Japan’s Nuclear Regulation Authority (NRA) has approved by a majority vote a bill designed to extend the operating life of nuclear reactors beyond 60 years. NRA Chairman Shinsuke Yamanaka decided to take a vote on revising the nuclear reactor regulation law for the extension after Akira Ishiwatari, one of the five commissioners, opposed the revision. Usually, NRA decides by consensus. At a meeting last week, Yamanaka decided to discuss the matter again in the wake of Ishiwatari’s protest. NRA said many of 1,749 comments it had received were against the law revision.

NRA’s decision came after Japan's Cabinet formally adopted a policy approving the operation of nuclear reactors beyond their current 60-year limit. It also allows construction of new units to replace ageing reactors. The current law sets the maximum operating period for reactors at 40 years in principle and at 60 years if approved by the regulator. Under the new policy, units will be able to operate beyond the 60-year limit, by excluding periods when they are suspended for safety inspections or some other reasons.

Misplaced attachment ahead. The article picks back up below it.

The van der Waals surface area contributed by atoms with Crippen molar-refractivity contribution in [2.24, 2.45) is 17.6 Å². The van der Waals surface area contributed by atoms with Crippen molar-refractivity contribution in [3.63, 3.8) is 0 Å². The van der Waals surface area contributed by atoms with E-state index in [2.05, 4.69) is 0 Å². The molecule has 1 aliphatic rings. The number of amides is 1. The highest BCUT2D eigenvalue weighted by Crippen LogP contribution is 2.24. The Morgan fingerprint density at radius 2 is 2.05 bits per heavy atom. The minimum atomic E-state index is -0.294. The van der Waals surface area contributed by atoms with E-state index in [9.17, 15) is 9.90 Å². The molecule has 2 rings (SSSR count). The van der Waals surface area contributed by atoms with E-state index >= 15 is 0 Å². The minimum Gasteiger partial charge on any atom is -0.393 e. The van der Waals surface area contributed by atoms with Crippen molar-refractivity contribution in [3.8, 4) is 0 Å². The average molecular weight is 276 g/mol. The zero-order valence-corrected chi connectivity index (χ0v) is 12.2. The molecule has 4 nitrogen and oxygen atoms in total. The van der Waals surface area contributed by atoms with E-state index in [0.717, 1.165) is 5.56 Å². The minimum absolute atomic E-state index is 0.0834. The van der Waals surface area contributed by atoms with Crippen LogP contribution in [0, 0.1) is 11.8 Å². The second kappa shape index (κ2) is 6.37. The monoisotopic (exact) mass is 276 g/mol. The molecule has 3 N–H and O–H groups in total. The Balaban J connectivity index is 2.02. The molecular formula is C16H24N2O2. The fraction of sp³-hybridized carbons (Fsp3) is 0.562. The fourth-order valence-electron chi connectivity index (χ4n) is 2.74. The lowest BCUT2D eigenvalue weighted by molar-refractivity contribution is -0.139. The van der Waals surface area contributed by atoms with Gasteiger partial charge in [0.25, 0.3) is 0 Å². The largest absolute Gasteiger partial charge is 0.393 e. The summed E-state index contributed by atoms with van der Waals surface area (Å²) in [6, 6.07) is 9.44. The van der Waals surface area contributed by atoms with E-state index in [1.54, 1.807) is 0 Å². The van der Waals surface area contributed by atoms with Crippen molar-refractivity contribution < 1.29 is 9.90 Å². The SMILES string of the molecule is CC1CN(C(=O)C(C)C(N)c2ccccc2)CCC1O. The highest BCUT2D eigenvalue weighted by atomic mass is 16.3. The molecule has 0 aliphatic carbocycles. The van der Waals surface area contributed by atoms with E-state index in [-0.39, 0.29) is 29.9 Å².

Ishiwatari pointed out that NRA has not yet set specific regulations for reactors operating beyond 60 years. He also noted that under the new system, the longer the NRA takes to conduct a rigorous inspection, the longer the operating period of a reactor will be. At a news conference after the meeting, Yamanaka said he had no choice but to take a vote as there was a fundamental difference of understanding on the operating period. He added that he was “very sorry” for having had to make the voting decision.

The four NRA members other than Ishiwatari supported the outline of the new system and the revision of the law. However, even the members who were in support said during the meeting, “There is a severe lack of explanation (about the government’s policy)” and “It feels uncomfortable that important points (such as how to regulate nuclear reactors operating beyond 60 years) were not called to attention earlier.”

Image: NRA Chairman Shinsuke Yamanaka (courtesy of NRA)